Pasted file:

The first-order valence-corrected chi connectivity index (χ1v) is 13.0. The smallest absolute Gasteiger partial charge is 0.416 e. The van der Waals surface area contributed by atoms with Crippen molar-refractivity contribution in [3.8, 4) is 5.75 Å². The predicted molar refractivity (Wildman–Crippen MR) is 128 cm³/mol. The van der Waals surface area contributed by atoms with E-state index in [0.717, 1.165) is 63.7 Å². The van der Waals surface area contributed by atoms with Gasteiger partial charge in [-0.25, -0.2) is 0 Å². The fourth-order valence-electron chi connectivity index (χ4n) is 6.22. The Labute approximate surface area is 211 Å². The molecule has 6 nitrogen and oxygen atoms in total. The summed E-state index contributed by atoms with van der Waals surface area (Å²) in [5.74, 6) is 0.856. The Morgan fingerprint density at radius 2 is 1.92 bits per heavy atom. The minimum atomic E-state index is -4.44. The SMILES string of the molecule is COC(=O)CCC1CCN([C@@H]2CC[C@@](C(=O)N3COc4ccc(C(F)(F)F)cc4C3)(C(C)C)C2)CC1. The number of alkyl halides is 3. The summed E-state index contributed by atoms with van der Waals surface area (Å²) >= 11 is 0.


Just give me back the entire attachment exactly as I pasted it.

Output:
The first-order valence-corrected chi connectivity index (χ1v) is 13.0. The smallest absolute Gasteiger partial charge is 0.416 e. The van der Waals surface area contributed by atoms with Crippen molar-refractivity contribution in [3.8, 4) is 5.75 Å². The predicted molar refractivity (Wildman–Crippen MR) is 128 cm³/mol. The van der Waals surface area contributed by atoms with E-state index in [0.717, 1.165) is 63.7 Å². The van der Waals surface area contributed by atoms with Gasteiger partial charge in [-0.25, -0.2) is 0 Å². The fourth-order valence-electron chi connectivity index (χ4n) is 6.22. The Labute approximate surface area is 211 Å². The molecule has 6 nitrogen and oxygen atoms in total. The summed E-state index contributed by atoms with van der Waals surface area (Å²) in [5.74, 6) is 0.856. The Morgan fingerprint density at radius 2 is 1.92 bits per heavy atom. The minimum atomic E-state index is -4.44. The SMILES string of the molecule is COC(=O)CCC1CCN([C@@H]2CC[C@@](C(=O)N3COc4ccc(C(F)(F)F)cc4C3)(C(C)C)C2)CC1. The number of alkyl halides is 3. The summed E-state index contributed by atoms with van der Waals surface area (Å²) >= 11 is 0.